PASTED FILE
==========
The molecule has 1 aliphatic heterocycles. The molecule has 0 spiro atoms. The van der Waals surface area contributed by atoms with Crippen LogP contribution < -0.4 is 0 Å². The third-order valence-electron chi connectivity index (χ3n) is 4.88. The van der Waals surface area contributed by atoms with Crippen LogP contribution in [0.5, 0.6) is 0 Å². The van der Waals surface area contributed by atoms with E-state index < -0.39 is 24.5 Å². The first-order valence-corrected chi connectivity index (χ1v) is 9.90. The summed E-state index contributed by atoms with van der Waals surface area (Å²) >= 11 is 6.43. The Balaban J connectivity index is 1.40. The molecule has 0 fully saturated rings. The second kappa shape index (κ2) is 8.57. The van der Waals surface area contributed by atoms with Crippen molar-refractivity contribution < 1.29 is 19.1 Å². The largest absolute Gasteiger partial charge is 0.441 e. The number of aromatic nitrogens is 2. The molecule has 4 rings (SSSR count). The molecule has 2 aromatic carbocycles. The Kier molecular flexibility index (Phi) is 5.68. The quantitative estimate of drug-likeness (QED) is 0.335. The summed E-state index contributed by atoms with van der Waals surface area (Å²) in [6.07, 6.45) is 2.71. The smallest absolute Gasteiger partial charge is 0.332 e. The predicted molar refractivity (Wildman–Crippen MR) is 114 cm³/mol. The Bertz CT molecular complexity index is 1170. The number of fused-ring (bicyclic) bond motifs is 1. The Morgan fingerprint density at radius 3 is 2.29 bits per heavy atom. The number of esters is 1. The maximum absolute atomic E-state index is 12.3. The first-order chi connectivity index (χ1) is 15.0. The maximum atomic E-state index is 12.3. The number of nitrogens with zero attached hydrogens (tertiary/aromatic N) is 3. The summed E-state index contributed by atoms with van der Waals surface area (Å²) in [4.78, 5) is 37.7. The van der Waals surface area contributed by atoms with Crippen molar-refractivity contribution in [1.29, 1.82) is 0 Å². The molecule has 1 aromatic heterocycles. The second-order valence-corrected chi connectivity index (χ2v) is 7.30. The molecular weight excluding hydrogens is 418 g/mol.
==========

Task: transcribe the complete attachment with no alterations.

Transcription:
The molecule has 1 aliphatic heterocycles. The molecule has 0 spiro atoms. The van der Waals surface area contributed by atoms with Crippen LogP contribution < -0.4 is 0 Å². The third-order valence-electron chi connectivity index (χ3n) is 4.88. The van der Waals surface area contributed by atoms with Crippen LogP contribution in [0.5, 0.6) is 0 Å². The van der Waals surface area contributed by atoms with E-state index < -0.39 is 24.5 Å². The first-order valence-corrected chi connectivity index (χ1v) is 9.90. The summed E-state index contributed by atoms with van der Waals surface area (Å²) >= 11 is 6.43. The Balaban J connectivity index is 1.40. The molecule has 0 fully saturated rings. The second kappa shape index (κ2) is 8.57. The van der Waals surface area contributed by atoms with Crippen molar-refractivity contribution < 1.29 is 19.1 Å². The largest absolute Gasteiger partial charge is 0.441 e. The number of aromatic nitrogens is 2. The molecule has 4 rings (SSSR count). The molecule has 2 aromatic carbocycles. The Kier molecular flexibility index (Phi) is 5.68. The quantitative estimate of drug-likeness (QED) is 0.335. The summed E-state index contributed by atoms with van der Waals surface area (Å²) in [6.07, 6.45) is 2.71. The smallest absolute Gasteiger partial charge is 0.332 e. The predicted molar refractivity (Wildman–Crippen MR) is 114 cm³/mol. The Bertz CT molecular complexity index is 1170. The number of fused-ring (bicyclic) bond motifs is 1. The Morgan fingerprint density at radius 3 is 2.29 bits per heavy atom. The number of esters is 1. The maximum absolute atomic E-state index is 12.3. The first-order chi connectivity index (χ1) is 15.0. The maximum atomic E-state index is 12.3. The number of nitrogens with zero attached hydrogens (tertiary/aromatic N) is 3. The summed E-state index contributed by atoms with van der Waals surface area (Å²) in [4.78, 5) is 37.7. The van der Waals surface area contributed by atoms with Crippen molar-refractivity contribution in [1.29, 1.82) is 0 Å². The molecule has 1 aromatic heterocycles. The second-order valence-corrected chi connectivity index (χ2v) is 7.30. The molecular weight excluding hydrogens is 418 g/mol.